The Tsar was sad, he was angry; but in his anger he pardoned the poor women.
Next morning the princes and kings' sons came to the Tsar's palace, and seeing the sadness and seriousness of the Tsar they asked him what had happened.
"There is a sin to my account," said the Tsar. "My dear daughter, Vassilissa Golden Tress, has been borne away by the whirlwind, I know not whither;" and he told everything as it had happened.
Talk rose among the guests, and the princes and kings' sons thought and talked among themselves. "Is not the Tsar refusing us; is he not unwilling to let us see his daughter?" They rushed to the chamber of the Tsarevna; nowhere did they find her.
The Tsar made them presents, gave to each one from his treasure. They mounted their steeds, he conducted them with honor; the bright guests took farewell, and went to their own lands.
The two young Tsareviches, brave brothers of Vassilissa Golden Tress, seeing the tears of their father and mother, begged of their parents: "Let us go, our father,--bless us, our mother,--to find your daughter, our sister."
"My dear sons, my own children," said the Tsar, without joy, "where will ye go?"
"We will go, father, everywhere,--where a road lies, where a bird flies, where the eyes have vision; mayhap we shall find her."
The Tsar gave his blessing, the Tsaritsa prepared them for the journey; they wept, and they parted.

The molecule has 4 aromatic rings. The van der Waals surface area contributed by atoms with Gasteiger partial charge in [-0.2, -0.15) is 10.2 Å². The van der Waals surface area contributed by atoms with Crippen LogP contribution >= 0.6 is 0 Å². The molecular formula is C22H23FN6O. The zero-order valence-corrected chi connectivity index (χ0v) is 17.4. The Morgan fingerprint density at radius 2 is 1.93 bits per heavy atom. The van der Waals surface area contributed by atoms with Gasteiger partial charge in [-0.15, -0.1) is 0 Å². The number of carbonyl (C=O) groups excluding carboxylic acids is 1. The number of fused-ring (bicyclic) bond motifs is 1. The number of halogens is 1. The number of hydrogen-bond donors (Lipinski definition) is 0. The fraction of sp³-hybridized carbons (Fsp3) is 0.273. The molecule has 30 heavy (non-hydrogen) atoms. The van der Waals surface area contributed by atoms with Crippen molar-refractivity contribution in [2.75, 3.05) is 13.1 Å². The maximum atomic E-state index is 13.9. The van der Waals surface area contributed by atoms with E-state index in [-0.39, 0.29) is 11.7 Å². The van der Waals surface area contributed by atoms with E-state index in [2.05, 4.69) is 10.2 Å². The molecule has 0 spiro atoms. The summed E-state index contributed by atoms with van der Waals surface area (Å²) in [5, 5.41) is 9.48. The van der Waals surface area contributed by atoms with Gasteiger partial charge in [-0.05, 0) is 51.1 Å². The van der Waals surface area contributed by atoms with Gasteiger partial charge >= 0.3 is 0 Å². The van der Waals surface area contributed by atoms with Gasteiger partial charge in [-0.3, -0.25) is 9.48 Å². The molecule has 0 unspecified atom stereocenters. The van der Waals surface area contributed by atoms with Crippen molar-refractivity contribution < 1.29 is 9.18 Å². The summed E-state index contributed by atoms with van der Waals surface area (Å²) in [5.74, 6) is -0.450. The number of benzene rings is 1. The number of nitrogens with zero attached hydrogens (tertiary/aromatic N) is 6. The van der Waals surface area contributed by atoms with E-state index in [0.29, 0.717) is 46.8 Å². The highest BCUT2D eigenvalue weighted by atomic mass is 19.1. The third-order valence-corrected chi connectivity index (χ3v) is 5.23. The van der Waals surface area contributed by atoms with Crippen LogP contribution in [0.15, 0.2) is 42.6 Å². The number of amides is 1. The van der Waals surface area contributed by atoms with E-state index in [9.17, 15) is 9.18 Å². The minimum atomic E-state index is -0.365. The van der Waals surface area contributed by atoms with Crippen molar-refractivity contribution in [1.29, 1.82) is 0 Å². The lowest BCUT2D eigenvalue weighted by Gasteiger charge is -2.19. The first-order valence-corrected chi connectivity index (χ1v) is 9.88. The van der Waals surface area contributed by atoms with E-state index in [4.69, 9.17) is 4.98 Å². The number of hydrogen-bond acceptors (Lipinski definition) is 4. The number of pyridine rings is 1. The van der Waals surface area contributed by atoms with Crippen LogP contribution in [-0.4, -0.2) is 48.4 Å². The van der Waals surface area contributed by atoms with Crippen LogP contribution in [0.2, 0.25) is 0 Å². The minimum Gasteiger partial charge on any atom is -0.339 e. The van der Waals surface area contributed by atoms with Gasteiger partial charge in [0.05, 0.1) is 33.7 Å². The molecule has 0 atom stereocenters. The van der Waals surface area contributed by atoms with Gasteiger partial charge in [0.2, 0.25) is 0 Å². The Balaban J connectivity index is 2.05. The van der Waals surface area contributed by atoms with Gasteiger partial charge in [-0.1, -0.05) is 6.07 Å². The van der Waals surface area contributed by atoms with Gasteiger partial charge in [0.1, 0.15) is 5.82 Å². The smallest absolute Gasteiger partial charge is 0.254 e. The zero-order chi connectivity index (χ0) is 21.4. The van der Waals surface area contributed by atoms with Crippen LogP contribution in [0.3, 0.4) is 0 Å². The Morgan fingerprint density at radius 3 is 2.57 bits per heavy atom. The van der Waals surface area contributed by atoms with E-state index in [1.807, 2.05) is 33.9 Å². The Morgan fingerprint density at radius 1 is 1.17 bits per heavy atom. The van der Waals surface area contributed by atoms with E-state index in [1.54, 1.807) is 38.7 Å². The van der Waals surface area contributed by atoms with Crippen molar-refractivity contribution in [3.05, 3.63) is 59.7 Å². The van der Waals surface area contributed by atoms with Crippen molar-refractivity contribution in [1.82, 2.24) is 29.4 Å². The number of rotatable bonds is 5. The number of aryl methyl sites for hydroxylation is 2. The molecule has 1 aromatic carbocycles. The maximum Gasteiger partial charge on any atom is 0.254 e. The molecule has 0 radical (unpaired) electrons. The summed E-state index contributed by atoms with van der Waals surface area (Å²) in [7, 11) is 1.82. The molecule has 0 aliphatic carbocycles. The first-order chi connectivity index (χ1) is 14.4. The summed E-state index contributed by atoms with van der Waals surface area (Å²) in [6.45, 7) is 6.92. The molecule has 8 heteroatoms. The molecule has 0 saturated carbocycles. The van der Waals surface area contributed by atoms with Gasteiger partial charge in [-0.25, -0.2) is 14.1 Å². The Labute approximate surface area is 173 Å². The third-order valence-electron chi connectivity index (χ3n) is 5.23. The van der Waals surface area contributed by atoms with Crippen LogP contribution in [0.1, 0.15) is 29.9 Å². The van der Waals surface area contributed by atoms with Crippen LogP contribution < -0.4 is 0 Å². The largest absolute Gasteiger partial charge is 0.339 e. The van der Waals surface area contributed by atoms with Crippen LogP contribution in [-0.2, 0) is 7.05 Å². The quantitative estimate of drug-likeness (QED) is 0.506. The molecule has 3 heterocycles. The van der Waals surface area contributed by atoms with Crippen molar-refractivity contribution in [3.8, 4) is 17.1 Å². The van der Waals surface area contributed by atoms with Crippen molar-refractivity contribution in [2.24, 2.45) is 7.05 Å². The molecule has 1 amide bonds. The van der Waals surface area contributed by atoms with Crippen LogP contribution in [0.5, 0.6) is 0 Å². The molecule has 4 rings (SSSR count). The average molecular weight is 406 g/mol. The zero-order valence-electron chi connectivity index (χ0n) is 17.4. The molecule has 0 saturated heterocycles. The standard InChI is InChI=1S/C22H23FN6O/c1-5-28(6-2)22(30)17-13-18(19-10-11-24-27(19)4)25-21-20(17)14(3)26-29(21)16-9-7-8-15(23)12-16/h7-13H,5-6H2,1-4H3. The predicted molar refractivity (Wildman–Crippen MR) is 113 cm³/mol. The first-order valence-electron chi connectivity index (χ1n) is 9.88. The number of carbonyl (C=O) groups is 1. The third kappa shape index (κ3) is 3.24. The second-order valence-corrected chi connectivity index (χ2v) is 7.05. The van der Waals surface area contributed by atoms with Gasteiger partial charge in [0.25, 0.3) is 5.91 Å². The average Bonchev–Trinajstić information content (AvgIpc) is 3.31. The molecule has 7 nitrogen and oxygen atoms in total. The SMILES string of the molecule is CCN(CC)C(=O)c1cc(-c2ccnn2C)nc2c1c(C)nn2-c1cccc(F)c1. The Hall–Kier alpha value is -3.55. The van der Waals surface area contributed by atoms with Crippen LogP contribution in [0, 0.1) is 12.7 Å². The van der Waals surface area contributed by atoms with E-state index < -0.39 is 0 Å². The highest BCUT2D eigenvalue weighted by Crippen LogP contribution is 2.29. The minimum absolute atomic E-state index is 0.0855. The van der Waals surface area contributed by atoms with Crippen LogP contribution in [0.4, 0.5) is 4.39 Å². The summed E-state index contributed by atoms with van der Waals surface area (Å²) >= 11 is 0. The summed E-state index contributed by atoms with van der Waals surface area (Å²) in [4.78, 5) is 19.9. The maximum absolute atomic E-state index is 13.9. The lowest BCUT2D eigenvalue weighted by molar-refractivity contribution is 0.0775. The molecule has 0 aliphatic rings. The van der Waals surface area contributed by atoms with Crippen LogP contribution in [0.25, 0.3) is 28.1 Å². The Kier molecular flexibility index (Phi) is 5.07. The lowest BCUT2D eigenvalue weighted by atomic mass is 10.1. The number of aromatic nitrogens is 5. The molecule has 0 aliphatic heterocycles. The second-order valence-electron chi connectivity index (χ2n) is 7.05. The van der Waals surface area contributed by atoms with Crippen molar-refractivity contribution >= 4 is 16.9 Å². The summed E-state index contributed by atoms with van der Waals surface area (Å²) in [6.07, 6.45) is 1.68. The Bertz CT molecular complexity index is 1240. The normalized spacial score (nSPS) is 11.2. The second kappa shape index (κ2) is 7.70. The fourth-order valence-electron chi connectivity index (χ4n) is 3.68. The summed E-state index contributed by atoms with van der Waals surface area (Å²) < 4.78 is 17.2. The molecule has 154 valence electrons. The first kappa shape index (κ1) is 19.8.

The two Tsareviches journeyed on. Whether the road was near or far, long in going or short, they did not know. They travelled a year, they travelled two. They passed three kingdoms, lofty mountains were visible and seemed blue; between these mountains were sandy plains,--the land of the Savage Serpent. And the Tsareviches inquired of those whom they met had they not heard, had they not seen, where Tsarevna Vassilissa Golden Tress was. And from all the answer was one: "We know not where she is, and we have not heard."
The Tsar's sons approach a great town; a decrepit old man stands on the road; crooked-eyed and lame, with a crutch and a bag, he begs alms. The Tsareviches stopped, threw him a silver coin, and asked had he not seen, had he not heard of the Tsarevna Vassilissa Golden Tress, Bareheaded Beauty?
"Ah! my friend," said the old man, "it is clear that thou art from a strange land. Our ruler, the Savage Serpent, has forbidden strongly and sternly to speak with men from abroad. We are forbidden under penalty to tell or relate how a whirlwind bore past the town the beautiful princess."
Now the sons of the Tsar understood that their sister was near. They urged on their restive steeds and approached the castle of gold which stood on a single pillar of silver; over the castle was a curtain of diamonds; the stairways, mother-of-pearl, opened and closed like wings.